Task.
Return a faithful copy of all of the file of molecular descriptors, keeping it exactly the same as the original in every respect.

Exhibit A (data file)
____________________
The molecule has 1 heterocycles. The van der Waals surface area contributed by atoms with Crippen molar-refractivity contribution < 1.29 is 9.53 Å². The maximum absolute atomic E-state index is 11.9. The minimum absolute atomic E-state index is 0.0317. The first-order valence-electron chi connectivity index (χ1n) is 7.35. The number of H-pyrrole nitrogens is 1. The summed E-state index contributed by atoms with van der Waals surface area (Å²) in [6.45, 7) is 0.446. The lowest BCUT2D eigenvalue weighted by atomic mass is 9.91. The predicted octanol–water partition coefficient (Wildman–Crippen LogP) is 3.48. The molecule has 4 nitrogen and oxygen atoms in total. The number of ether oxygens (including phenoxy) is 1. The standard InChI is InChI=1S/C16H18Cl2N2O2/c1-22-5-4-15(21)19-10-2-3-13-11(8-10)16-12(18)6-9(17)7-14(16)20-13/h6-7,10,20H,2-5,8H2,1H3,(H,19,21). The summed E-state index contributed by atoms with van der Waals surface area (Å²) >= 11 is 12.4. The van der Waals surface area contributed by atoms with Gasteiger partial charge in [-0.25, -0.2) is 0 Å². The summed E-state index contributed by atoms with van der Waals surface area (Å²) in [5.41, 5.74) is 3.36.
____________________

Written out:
The molecule has 1 heterocycles. The van der Waals surface area contributed by atoms with Crippen molar-refractivity contribution < 1.29 is 9.53 Å². The maximum absolute atomic E-state index is 11.9. The minimum absolute atomic E-state index is 0.0317. The first-order valence-electron chi connectivity index (χ1n) is 7.35. The number of H-pyrrole nitrogens is 1. The summed E-state index contributed by atoms with van der Waals surface area (Å²) in [6.45, 7) is 0.446. The lowest BCUT2D eigenvalue weighted by atomic mass is 9.91. The predicted octanol–water partition coefficient (Wildman–Crippen LogP) is 3.48. The molecule has 4 nitrogen and oxygen atoms in total. The number of ether oxygens (including phenoxy) is 1. The standard InChI is InChI=1S/C16H18Cl2N2O2/c1-22-5-4-15(21)19-10-2-3-13-11(8-10)16-12(18)6-9(17)7-14(16)20-13/h6-7,10,20H,2-5,8H2,1H3,(H,19,21). The summed E-state index contributed by atoms with van der Waals surface area (Å²) >= 11 is 12.4. The van der Waals surface area contributed by atoms with Gasteiger partial charge in [-0.25, -0.2) is 0 Å². The summed E-state index contributed by atoms with van der Waals surface area (Å²) in [5.41, 5.74) is 3.36.